Out of the Sandbox

The “sandbox” is an appropriate metaphor describing the protective cocoon of R&D; teams. We all know the mythical state of “almost done” where projects age gracefully. However, when a project is finally “done”, it has to face the music… how do you move it to “production”? When “ready to deploy”, there are several ways to continue the project. It all boils down to resources – people, systems, hardware.

Most technology innovation projects are supposed to either improve/replace an existing function, or to add a new function to an existing system. In this case, the optimal resource allocation for the company is to have the same team that is working on the existing production system (“the IT guys”) deploy the change. In several companies that I worked for, and from what I know from many colleagues, that is the process followed by many.

If a technology innovation project is developing a completely new system for a new business, it makes sense to create a new team in IT. Of course, everybody talks about “radical innovation”, but that’s more an aspiration than a reality. So, thankfully for the org chart, most innovation projects do not fall into this category. One can see, now and then, a major new idea making it through the obstacles course that is the modern large corporation. I have seen some…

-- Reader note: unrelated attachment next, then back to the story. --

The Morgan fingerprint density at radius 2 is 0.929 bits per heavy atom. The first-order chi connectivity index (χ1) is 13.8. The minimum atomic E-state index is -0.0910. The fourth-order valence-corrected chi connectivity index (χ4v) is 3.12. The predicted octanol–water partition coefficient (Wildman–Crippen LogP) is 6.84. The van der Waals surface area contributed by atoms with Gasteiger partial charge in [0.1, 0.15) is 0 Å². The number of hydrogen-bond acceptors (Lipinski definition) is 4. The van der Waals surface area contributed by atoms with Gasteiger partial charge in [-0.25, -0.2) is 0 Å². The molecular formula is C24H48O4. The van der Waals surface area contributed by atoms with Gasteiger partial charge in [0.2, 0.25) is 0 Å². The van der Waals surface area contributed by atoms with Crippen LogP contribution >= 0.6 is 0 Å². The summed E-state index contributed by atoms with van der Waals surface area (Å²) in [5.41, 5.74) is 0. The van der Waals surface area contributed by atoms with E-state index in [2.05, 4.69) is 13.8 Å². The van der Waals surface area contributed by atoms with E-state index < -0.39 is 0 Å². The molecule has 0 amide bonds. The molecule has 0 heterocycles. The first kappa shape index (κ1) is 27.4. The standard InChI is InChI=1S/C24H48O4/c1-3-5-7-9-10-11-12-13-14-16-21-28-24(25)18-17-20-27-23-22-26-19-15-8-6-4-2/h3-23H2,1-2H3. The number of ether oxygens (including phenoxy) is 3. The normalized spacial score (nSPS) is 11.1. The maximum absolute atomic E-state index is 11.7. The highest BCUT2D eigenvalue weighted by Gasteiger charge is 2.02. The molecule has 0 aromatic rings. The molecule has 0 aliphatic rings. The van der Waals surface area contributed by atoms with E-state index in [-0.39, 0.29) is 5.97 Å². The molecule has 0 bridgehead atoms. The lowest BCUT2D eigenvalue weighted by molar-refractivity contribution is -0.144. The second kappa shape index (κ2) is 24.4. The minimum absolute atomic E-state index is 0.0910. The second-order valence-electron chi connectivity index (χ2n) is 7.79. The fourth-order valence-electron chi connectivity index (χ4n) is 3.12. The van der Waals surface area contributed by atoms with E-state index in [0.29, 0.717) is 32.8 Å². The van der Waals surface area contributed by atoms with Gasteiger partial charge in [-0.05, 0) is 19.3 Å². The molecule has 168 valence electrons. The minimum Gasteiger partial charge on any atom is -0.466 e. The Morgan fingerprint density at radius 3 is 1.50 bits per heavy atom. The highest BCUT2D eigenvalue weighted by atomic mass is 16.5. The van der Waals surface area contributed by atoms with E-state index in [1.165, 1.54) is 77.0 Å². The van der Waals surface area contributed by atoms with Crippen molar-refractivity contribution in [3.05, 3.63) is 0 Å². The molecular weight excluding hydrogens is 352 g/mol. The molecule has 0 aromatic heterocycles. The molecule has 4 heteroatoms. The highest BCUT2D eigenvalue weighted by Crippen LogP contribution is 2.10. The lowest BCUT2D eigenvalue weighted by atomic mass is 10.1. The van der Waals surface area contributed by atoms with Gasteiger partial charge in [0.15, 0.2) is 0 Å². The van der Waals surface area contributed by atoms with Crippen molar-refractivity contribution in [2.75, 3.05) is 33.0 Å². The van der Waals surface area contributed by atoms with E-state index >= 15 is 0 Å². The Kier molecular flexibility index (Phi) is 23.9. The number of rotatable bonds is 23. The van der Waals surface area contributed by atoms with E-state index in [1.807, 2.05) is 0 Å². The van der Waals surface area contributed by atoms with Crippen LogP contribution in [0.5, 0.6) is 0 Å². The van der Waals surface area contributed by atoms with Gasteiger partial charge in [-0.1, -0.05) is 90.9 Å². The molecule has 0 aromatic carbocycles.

For a test environment, I don’t think it is  possible or even advisable to build replicas of various production systems test environment in the R&D; lab – the cost of hardware is a major impediment, as well as the complexity of setting them up and maintaining them. That’s why I always suggest teams find a way to share test environments, as R&D; needs are usually short-lived and/or limited.

The main issue is always the “impedance mismatch” between R&D; teams and traditional IT teams. (The concept of impedance matching was originally developed for electrical engineering, but can be applied to any other field where a form of energy is transferred between two systems).  In a nutshell, there is a fundamental difference between the best processes for doing what a corporate  IT  team is doing, and best technology innovation processes. It is the major challenge for each company that wants to be innovative to find ways to, as seamlessly as possible, move from R&D; to production-level development and deployment. There is no one right answer to this question, and many corporate groups need to collaborate and work together if they want to have any chance at succeeding. Many large, otherwise successful companies are well known for having wonderful R&D; that very rarely makes it to production (if ever…).  There are ways, principles to apply, but no simple recipe, let alone a cookbook, to rescue the ones facing the problem for the first time.